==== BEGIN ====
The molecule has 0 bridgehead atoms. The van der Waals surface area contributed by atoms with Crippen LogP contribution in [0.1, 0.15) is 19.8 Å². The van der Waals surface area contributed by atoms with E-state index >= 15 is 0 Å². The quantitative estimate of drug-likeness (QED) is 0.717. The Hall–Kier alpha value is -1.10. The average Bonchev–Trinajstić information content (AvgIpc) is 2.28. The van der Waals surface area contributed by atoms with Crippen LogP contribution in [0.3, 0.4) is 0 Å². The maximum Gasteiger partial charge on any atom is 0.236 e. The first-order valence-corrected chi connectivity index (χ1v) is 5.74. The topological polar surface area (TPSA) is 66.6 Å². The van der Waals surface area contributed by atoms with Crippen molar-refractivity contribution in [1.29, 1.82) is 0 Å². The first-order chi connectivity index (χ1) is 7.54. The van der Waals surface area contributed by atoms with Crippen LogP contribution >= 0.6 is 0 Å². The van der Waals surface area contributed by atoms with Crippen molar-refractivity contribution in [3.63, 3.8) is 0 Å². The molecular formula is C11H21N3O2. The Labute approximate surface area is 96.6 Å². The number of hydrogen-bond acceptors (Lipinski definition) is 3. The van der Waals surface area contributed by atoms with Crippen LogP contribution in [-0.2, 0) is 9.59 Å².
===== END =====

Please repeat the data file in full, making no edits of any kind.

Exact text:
The molecule has 0 bridgehead atoms. The van der Waals surface area contributed by atoms with Crippen LogP contribution in [0.1, 0.15) is 19.8 Å². The van der Waals surface area contributed by atoms with E-state index >= 15 is 0 Å². The quantitative estimate of drug-likeness (QED) is 0.717. The Hall–Kier alpha value is -1.10. The average Bonchev–Trinajstić information content (AvgIpc) is 2.28. The van der Waals surface area contributed by atoms with Crippen LogP contribution in [0.3, 0.4) is 0 Å². The maximum Gasteiger partial charge on any atom is 0.236 e. The first-order valence-corrected chi connectivity index (χ1v) is 5.74. The topological polar surface area (TPSA) is 66.6 Å². The van der Waals surface area contributed by atoms with Crippen molar-refractivity contribution in [1.29, 1.82) is 0 Å². The first-order chi connectivity index (χ1) is 7.54. The van der Waals surface area contributed by atoms with Crippen LogP contribution >= 0.6 is 0 Å². The van der Waals surface area contributed by atoms with Crippen molar-refractivity contribution in [3.63, 3.8) is 0 Å². The molecular formula is C11H21N3O2. The Labute approximate surface area is 96.6 Å². The number of hydrogen-bond acceptors (Lipinski definition) is 3. The van der Waals surface area contributed by atoms with Crippen LogP contribution in [-0.2, 0) is 9.59 Å².